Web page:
PCI Speed and Overclocking: How We Tested

At stocks speeds and a x1 setting on the Geiger, the PCI bus is reported as 33.3MHz:

The shot above was actually taken on an Asus P4C800-E running at a 250 (1000FSB) setting. When PCI lock is working, the PCI bus stays around the default of 33.3. AGP speed is a 2X multiple of PCI in the most common setup.

When the PCI bus floats, or is unlocked, the PCI speed floats with FSB settings. You can see this here where the base FSB is set at 210:

The PCI is 1/6 the base setting of 210, or 35. This level of overclock is generally not a problem even when the PCI bus floats.

Raising the base FSB to 220, PCI increases to 36.6, or an unlocked AGP of 73.

This is often a problem for current AGP cards. Our ATI Radeon 9800 PRO tests cards generally fail in intensive benchmarking above an unlocked base setting of around 218-220.

Index PCI Speed and Overclocking: Test Configuration


View All Comments

  • slewis5150 - Sunday, February 29, 2004 - link

    How is this going to relate to pci eXpress? Reply
  • Pumpkinierre - Thursday, February 19, 2004 - link

    So, Wesley#24, does this mean that some of the low maximum overclocks AT has shown for the A64 might have been as a result of PCI bus failure. Wouldnt it be possible to have a go at 234MHz for the Aopen and some of these other chipsets which supposedly had a PCI lock (nf3,SIS) but may be, like VIA, a dividor transition. Reply
  • Wesley Fink - Wednesday, February 18, 2004 - link

    #23 - As we were testing in the article, none of the current Athlon64 chipsets have working PCI locks - and that includes nVidia and SiS (at least on the ECS). Some of the board makers do have a feature where a 1/7 multiplier kicks in at 233 and the PCI bus drops back to spec. We found that to be the case on the AOpen AK86-L which uses the VIA chipset. Reply
  • Jeff7181 - Wednesday, February 18, 2004 - link

    Ummmm... I was pretty sure Sis and nVidia both had PCI/AGP locks and Via is the only one who can't get it right. Is this untrue? Reply
  • Xentropy - Tuesday, February 17, 2004 - link

    Is this article going to be updated with the new information about 1/7 dividers and which boards have them? Not everyone reads the comments and would see the details. Reply
  • bigtoe33 - Tuesday, February 17, 2004 - link

    Guys I bought the PCI geiger for Wesley from www.scan.co.uk They still show stock but I have just been informed its a discontinued product. If you want one I would grab one now. Reply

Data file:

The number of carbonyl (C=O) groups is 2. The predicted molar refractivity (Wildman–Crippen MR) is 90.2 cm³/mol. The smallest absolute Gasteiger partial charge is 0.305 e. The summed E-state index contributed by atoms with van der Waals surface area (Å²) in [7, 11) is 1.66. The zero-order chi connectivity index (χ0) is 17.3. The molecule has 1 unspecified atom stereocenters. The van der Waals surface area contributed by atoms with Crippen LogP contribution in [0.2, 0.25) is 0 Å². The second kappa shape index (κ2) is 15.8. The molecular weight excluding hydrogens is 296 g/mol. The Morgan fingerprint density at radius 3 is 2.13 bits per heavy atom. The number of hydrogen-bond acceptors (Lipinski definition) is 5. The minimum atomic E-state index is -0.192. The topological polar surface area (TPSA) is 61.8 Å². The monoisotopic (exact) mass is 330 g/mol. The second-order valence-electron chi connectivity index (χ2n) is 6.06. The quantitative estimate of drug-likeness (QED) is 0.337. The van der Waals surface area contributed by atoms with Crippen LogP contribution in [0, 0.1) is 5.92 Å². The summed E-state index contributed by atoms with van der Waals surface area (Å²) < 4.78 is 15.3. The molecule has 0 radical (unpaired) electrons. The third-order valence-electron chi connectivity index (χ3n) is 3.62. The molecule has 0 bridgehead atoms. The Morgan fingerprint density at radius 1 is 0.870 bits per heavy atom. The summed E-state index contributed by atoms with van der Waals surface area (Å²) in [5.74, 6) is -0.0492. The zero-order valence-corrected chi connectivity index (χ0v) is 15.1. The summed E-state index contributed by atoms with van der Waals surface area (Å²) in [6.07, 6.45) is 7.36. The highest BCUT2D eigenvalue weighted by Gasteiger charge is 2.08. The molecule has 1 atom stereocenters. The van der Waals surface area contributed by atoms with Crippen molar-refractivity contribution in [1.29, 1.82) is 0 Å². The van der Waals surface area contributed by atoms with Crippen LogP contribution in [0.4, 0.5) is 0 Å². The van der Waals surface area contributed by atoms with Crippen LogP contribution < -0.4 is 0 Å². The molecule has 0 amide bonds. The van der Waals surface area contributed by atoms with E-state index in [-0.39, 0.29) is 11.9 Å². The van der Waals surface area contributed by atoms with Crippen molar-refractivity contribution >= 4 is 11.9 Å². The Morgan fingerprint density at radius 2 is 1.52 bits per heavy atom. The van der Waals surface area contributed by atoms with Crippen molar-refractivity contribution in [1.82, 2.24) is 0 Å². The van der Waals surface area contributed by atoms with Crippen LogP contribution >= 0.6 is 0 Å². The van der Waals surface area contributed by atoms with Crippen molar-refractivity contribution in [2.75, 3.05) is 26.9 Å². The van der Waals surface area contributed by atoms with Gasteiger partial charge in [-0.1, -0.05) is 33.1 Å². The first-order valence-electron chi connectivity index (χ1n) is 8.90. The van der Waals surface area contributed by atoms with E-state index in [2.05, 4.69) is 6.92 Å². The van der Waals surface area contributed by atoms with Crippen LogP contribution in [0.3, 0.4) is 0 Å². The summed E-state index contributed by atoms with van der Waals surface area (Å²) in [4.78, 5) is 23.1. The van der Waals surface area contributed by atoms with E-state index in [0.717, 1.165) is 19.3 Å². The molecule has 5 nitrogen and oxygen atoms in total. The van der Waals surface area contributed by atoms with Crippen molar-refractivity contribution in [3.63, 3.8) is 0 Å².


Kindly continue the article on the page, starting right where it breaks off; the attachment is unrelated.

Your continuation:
• soki - Tuesday, February 17, 2004 - link

    Good Job Wesley! Reply
  • Pumpkinierre - Monday, February 16, 2004 - link

    Thank you Wesley! Reply
  • Wesley Fink - Monday, February 16, 2004 - link

    As many have suggested as a possibility, it does appear different multipliers kick-in at 234 on the AOpen AK86-L. At a 233 setting PC Geiger shows PCI speed as 38.8, while at 234 the PCI readout drops to 33.2.

  • TrogdorJW - Monday, February 16, 2004 - link

    Is there any chance that a BIOS hack or something could adjust the PCI clock later in the boot process? You stated that you didn't load the OS and only booted into the BIOS. This seems a bit of a quick-and-dirty test, especially with the A-Open having acheived much higher results than other boards.

    My suggestion, in addition to including higher bus speeds, is to also get to the point where the OS is actually being loaded. You don't need to let it boot completely, but at least let it start. Get well beyond the BIOS POST test before assuming that the PCI speed being reported is "final".

    On the other hand, the people questioning whether or not ALC655 and various other devices would run at 43 MHz... that's actually quite possible. Back in the day, I had a Pentium MMX 200 running at 250 on an A-Bit IT5H motherboard, which ended up being an 83 MHz bus and AGP and a 41.5 MHz PCI. (Ahhh... the good old Intel 430 HX chipset. Those were the days! /nostalgia.)

    Later, I had Celeron 300A through 366 all running on 83.3 MHz bus, giving the same overclocked PCI and AGP. Finally, I am STILL running an A-bit BE6-II Rev. 2.0 motherboard on a 133 MHz bus. That motherboard has a 1/4 PCI divider, so PCI is in spec, but the AGP is running 2/3 and is at 88.9 MHz! I have a GeForce 4 MX 440 in it and it serves as my movie/music entertainment center.

    Having been an overclocker since the days of the Pentium 166, I feel quite safe in saying that the "overclockability" of devices varies greatly. Some ATA/IDE setups can't handle more than 5 MHz out of spec (38 MHz or so), while others can clearly handle AGP and/or PCI speeds up to 33% out of spec. Only thorough testing will say for sure what any device can handle, and that's way beyond the ability for any one company/website to test.

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